One Day in Thailand, This Happened…
Ko Phi Phi Scuba Diving and Swimming…with Stings
“Out already?” Tom asks as I sit down on the beach towel, my body and hair still dripping wet from the warm sea I had just been swimming in.
“Something was stinging me,” I say as I put my sunglasses on, still feeling a bit confused about what I’d just encountered in the water.
Tom gives me a doubtful look. Despite how happy I get whenever I’m in the ocean and despite the fact that I’ve pretty much wanted to be a mermaid since I saw Disney’s The Little Mermaid when I was in elementary school, Tom knows that I can also be a little over-paranoid about the ocean and the creatures lurking in its shadows.
“I’m serious!” I insist indignantly. I examine my leg where I felt the stinging and see no marks. “It didn’t hurt badly and I didn’t see any jellyfish, but I figured I should get out just in case.”
Tom nods and mentions he didn’t notice anything when he had been swimming earlier.
We’re at the end of Ko Phi Phi Leh beach under a rocky overhang. The massive crowds that flock to this beach every day haven’t pervasively reached this end of the beach yet, so we’re enjoying a – slightly – more peaceful and less crowded atmosphere, which extends into sea water curving like a “J” against end of the sand where the earth juts up into a vertical rock wall. A half-dozen snorkelers are bobbing in the water next to the rock wall, floating into little coves in the rocks. I wonder if they are getting stung or if I am just imagining things.
The next day, I’m happily about to run into the ocean again. This time from a beach next to our hotel on Ko Phi Phi. Just like the beach on Ko Phi Phi Leh, the water is perfect; clear, calm, salty and buoyant, and glimmering in shades of teal.
I dive under the water and come up in all my Princess Ariel glory and wave at Tom, still sitting on the beach, the green peaks of Ko Phi Phi jutting up behind him against the nearly cloudless blue sky. I smile and push back with my feet, flopping onto my back. I spread my arms and legs out and take a deep breath, floating on the water without barely any moving. My ears gently sink just beneath the waves and block out the noise of the atmosphere. And that’s when I feel it.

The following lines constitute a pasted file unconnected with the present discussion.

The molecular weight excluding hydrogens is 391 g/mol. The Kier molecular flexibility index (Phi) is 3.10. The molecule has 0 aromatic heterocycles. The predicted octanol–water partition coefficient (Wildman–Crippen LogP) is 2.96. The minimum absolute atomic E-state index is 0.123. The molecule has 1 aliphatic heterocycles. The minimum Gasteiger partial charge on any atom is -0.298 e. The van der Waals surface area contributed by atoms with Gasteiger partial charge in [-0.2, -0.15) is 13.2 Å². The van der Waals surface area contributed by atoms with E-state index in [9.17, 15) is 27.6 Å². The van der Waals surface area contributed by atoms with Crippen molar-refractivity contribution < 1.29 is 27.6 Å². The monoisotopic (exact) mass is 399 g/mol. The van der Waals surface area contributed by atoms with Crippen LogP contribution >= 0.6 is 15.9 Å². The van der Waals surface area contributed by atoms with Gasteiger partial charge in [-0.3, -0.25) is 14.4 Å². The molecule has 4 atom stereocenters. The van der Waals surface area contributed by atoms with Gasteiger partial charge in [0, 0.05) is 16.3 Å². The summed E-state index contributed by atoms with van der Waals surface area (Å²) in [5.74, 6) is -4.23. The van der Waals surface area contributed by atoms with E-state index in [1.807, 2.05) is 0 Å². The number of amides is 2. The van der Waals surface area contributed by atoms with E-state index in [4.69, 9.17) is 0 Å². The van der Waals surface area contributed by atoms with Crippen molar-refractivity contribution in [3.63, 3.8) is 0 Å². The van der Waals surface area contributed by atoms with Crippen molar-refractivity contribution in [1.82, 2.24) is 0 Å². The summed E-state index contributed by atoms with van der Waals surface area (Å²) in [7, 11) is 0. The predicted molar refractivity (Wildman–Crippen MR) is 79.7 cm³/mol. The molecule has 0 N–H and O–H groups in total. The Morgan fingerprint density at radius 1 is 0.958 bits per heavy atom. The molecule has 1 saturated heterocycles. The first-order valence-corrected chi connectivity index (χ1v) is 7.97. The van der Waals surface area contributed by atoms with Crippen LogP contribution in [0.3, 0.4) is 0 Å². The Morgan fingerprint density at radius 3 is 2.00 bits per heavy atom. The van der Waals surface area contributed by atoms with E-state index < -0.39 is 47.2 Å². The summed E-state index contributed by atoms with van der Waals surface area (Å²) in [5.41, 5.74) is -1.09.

A dull stinging sensation on my calf. I splash back onto my feet so I’m standing on the ocean floor and then feel a similar sting on my wrist. I quickly spin around in the water, searching for a clear blob in the water that would indicate a jellyfish is the culprit, but I don’t see anything. Ok, I’m not imagining this. What the heck? Another sting appears on my thigh and despite the fact that it is more annoying than painful, I move toward shore.
“I got stung again!” I tell Tom.
“That weird,” he says and rubs my back sympathetically as I sit down on the towel in a huff, bummed that my mermaid time got interrupted.
I get even more annoyed a short while later when Tom goes for a swim and doesn’t notice any stings.
Something stingy is out there. I am sure of it.
Less than 24 hours later I breathe rhythmically as I see the first sun streams shine into the water and slowly ascend until I surface into the bright sunlight. I take my regulator out and smile at Tom who surfaces next to me.
“Great dive!” I exclaim. “How cool was that big, fat, red fish on the bottom?”
“It was great,” Tom agrees. “But something kept stinging me.”
My eyes widen. “I told you!”
He grins. “I believed you.” He pulls his goggles down around his neck. “But seriously, what is it?”
We board the dive boat a few minutes later and as we’re stripping off all our dive equipment, our new British friend, who we conversed with on the way to the dive spot, comes back onboard and shrugs out of his tank and BCD next to us.
“How was your dive?” he asks?
We exchange our favorite aspects of the dive and as he’s unzipping his half-wetsuit, he comments, “Glad I at least had this on. Something was stinging me down there.”
I smack Tom on the arm. He grabs my hand and laughs. “Us too,” he says.
Just then, one of the Ko Phi Phi scuba diving dive masters comes over next to us and I seize the opportunity. “Is there some invisible jellyfish or something down there stinging everyone?” I ask.
He shakes his head, his shaggy, blonde hair swirling in damp clumps as he does so. “It’s a type of coral,” he responds in his Australian accent. “It stings. That’s why we wear full wetsuits.” By “we” he meant him and the other dive masters. All of us on the dive tour were rented half wetsuits by the dive shop, providing prime stinging area on our arms and lengths. How nice of them.
“Told you something was stinging me,” I whisper to Tom.
He wraps his arm around my shoulders. “You were right,” he says.
Now those are words I like to hear. Stinging coral, on the other hand, not so much.